Finishing cattle off grass quickly has many advantages but do the maths

Finishing cattle off grass quickly has many advantages but do the maths

The beef trade continues to be extremely difficult. Unfortunately, the next ship that was supposed to be sailing for Algeria with finished bulls tomorrow has been cancelled.

Why has this been allowed to happen? Who was asleep at the wheel? With marts forced to sell online, or not at all, the system is in turmoil right now.

Hopefully as restrictions ease then the mart trade can get back to some level of normality ASAP.

As we approach the middle of May, all stock have sufficient grass and grazing conditions are excellent. In general, grass quality is very good, however heading dates are upon us and grass sward management is much more difficult as a result.

The mix of heat and showers over the last three weeks has really driven on growth and a surplus now exists on most beef farms.

I would highly recommend that at this time of year, you should walk your farm twice per week to assess grass supply and to help make grassland management decisions sooner rather than later.

From talking to clients around the country, it is apparent that there is a significant moisture deficit and rain is badly needed to maintain growth.

The cold and harsh days and nights since last Sunday have slowed growth significantly, but the forecast beyond this weekend looks warm but with little or no rain.

Many are overestimating the volume of grass in paddocks at present as Dry Matters are lower than in recent weeks. I have recorded dry matters of 13% to 15% on grazing swards in the last week at home.

When finishing advanced stock and in order to keep costs down that lower covers are being grazed at all times. Covers below 1500Kg DM/ha are highest in digestibility, energy and sugars meaning optimum intakes and performance can be achieved.

In order for grass to supply top quality feed it must also be kept up to date with the required amount of fertiliser.

Are swards good enough, or do they need reseeding? Pure swards are obvious when growth is good.

Increased supply

As was the case last year, there are suggestions that there will be a significant number of extra finished cattle going for slaughter off grass once we get to October and November. Perhaps heavier cattle should be pushed earlier to avoid this increased supply in the backend. Don’t try to push cattle though unless they have been fully grown first.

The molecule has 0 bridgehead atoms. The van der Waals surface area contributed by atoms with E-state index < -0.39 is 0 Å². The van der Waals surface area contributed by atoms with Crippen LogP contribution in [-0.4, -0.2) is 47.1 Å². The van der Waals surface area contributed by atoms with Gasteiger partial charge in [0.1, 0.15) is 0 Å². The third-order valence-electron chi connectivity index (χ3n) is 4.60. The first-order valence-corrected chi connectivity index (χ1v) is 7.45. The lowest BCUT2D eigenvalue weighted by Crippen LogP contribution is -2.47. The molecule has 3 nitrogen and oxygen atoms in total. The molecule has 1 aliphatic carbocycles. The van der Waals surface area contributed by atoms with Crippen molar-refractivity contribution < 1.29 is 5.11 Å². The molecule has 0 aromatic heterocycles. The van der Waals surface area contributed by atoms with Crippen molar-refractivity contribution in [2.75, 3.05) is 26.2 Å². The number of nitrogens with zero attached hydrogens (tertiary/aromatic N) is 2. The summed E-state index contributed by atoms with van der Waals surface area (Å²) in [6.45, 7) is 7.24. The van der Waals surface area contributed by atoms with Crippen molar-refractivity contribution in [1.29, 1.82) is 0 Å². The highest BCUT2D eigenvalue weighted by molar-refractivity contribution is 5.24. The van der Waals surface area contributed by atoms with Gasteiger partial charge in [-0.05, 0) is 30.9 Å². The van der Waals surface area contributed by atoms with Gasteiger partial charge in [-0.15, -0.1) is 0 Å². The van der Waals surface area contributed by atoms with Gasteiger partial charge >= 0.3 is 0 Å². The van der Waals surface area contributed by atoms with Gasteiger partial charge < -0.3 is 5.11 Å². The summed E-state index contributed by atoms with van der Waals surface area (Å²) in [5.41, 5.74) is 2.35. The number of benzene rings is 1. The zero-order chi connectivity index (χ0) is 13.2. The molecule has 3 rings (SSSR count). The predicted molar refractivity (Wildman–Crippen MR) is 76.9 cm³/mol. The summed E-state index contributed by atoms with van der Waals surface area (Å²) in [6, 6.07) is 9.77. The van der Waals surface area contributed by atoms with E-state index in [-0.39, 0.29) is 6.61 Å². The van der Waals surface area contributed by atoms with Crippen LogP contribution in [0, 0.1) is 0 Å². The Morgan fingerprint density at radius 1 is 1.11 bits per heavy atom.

Top quality grass will be capable of giving 0.75 to 1 kg live weight gain per day on finishing cattle, depending on animal breed and sex, whereas the target gain for beef type continental stock should be of at least 1 kg for heifers and 1.2 to 1.3 plus for steers, per day. A good response can be achieved from finishing cattle at grass by supplementing with just 2 kg meal per day.

This is provided that excellent quality grass is available at all times. However, if top quality grass is not available, it will be necessary to feed higher levels to heavy heifers or steers that are close to finish. The volume of meal needed will also depend on the breed and sex of the animals being fed.

At this time of the year finishing cattle off grass quickly has many advantages, in terms of stocking rate, profitability and work load. All of this must stack up economically.

Finishing cattle off grass quickly has many advantages but do the maths

Do the maths on your stock and their potential performance versus kill out percentage and price available. An extra 0.4kg over the next 90 days for example would mean an extra 22-23kg of carcase on a continental steer. That would be worth approx. €75-95 per head depending on price, grade and bonus payments. 2kg per head over 90 days would cost approx. €45-€50.

Slightly better margin, animals slaughtered earlier allowing you to be compliant with nitrate regulations easier and or allow you to re stock earlier.

Any concentrates to be fed on grass to heavy cattle will need to be high in energy and low in protein in order to get the final cover of fat on stock quickly.

Include native barley and oats as this will achieve target fat cover quickly. Avoid feeding fillers in any mixes as they are of no advantage in a good finishing diet.

The inclusion of a digestible fibre such as hulls or beet pulp may be advantageous depending on the volume of meal being fed on grass. Always include a good quality beef mineral all the way to slaughter through, feed, licks or in water.

The beef trade continues to be extremely difficult. Unfortunately, the next ship that was supposed to be sailing for Algeria with finished bulls tomorrow has been cancelled.

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